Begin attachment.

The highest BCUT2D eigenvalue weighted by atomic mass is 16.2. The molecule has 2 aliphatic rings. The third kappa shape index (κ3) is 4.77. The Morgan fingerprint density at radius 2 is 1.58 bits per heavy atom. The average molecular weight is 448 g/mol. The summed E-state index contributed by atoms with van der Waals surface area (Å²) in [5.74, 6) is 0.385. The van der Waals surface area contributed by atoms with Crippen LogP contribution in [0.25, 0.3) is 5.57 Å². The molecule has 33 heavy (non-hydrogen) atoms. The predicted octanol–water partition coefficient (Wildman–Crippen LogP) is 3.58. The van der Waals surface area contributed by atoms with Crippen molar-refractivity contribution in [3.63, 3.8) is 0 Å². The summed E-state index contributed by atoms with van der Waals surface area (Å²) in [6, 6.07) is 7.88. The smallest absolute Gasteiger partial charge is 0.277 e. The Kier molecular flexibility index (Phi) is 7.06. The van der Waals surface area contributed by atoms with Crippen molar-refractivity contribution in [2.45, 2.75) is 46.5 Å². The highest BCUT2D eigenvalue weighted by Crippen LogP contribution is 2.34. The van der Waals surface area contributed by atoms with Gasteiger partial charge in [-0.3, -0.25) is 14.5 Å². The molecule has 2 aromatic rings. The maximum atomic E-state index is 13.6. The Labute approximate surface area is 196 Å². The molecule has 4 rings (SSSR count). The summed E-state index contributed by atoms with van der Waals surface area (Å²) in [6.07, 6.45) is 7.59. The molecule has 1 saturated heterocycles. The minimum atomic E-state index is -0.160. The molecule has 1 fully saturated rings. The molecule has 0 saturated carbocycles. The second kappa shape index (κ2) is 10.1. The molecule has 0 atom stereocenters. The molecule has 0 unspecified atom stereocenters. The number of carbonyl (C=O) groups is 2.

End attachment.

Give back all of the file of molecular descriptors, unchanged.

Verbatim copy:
The highest BCUT2D eigenvalue weighted by atomic mass is 16.2. The molecule has 2 aliphatic rings. The third kappa shape index (κ3) is 4.77. The Morgan fingerprint density at radius 2 is 1.58 bits per heavy atom. The average molecular weight is 448 g/mol. The summed E-state index contributed by atoms with van der Waals surface area (Å²) in [5.74, 6) is 0.385. The van der Waals surface area contributed by atoms with Crippen LogP contribution in [0.25, 0.3) is 5.57 Å². The molecule has 33 heavy (non-hydrogen) atoms. The predicted octanol–water partition coefficient (Wildman–Crippen LogP) is 3.58. The van der Waals surface area contributed by atoms with Crippen molar-refractivity contribution in [3.63, 3.8) is 0 Å². The summed E-state index contributed by atoms with van der Waals surface area (Å²) in [6, 6.07) is 7.88. The smallest absolute Gasteiger partial charge is 0.277 e. The Kier molecular flexibility index (Phi) is 7.06. The van der Waals surface area contributed by atoms with Crippen molar-refractivity contribution in [2.45, 2.75) is 46.5 Å². The highest BCUT2D eigenvalue weighted by Crippen LogP contribution is 2.34. The van der Waals surface area contributed by atoms with Gasteiger partial charge in [-0.3, -0.25) is 14.5 Å². The molecule has 2 aromatic rings. The maximum atomic E-state index is 13.6. The Labute approximate surface area is 196 Å². The molecule has 4 rings (SSSR count). The summed E-state index contributed by atoms with van der Waals surface area (Å²) in [6.07, 6.45) is 7.59. The molecule has 1 saturated heterocycles. The minimum atomic E-state index is -0.160. The molecule has 1 fully saturated rings. The molecule has 0 saturated carbocycles. The second kappa shape index (κ2) is 10.1. The molecule has 0 atom stereocenters. The molecule has 0 unspecified atom stereocenters. The number of carbonyl (C=O) groups is 2.